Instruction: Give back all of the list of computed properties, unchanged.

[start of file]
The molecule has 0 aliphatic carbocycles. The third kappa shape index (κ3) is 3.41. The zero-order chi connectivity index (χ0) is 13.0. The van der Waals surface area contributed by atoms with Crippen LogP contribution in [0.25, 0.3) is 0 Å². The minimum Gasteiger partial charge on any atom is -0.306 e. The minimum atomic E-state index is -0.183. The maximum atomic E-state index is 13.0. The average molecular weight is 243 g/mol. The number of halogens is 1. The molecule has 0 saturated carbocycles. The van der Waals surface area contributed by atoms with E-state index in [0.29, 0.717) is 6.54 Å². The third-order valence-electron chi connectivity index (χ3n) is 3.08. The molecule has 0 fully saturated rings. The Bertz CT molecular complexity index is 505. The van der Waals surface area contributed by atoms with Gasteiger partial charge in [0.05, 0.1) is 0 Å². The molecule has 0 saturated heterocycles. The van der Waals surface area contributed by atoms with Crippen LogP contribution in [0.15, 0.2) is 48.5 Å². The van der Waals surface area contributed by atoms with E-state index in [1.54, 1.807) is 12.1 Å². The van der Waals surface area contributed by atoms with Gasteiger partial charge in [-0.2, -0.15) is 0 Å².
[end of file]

The molecule has 0 aliphatic carbocycles. The third kappa shape index (κ3) is 3.41. The zero-order chi connectivity index (χ0) is 13.0. The van der Waals surface area contributed by atoms with Crippen LogP contribution in [0.25, 0.3) is 0 Å². The minimum Gasteiger partial charge on any atom is -0.306 e. The minimum atomic E-state index is -0.183. The maximum atomic E-state index is 13.0. The average molecular weight is 243 g/mol. The number of halogens is 1. The molecule has 0 saturated carbocycles. The van der Waals surface area contributed by atoms with E-state index in [0.29, 0.717) is 6.54 Å². The third-order valence-electron chi connectivity index (χ3n) is 3.08. The molecule has 0 fully saturated rings. The Bertz CT molecular complexity index is 505. The van der Waals surface area contributed by atoms with Gasteiger partial charge in [0.05, 0.1) is 0 Å². The molecule has 0 saturated heterocycles. The van der Waals surface area contributed by atoms with Crippen LogP contribution in [0.15, 0.2) is 48.5 Å². The van der Waals surface area contributed by atoms with E-state index in [1.54, 1.807) is 12.1 Å². The van der Waals surface area contributed by atoms with Gasteiger partial charge in [-0.2, -0.15) is 0 Å².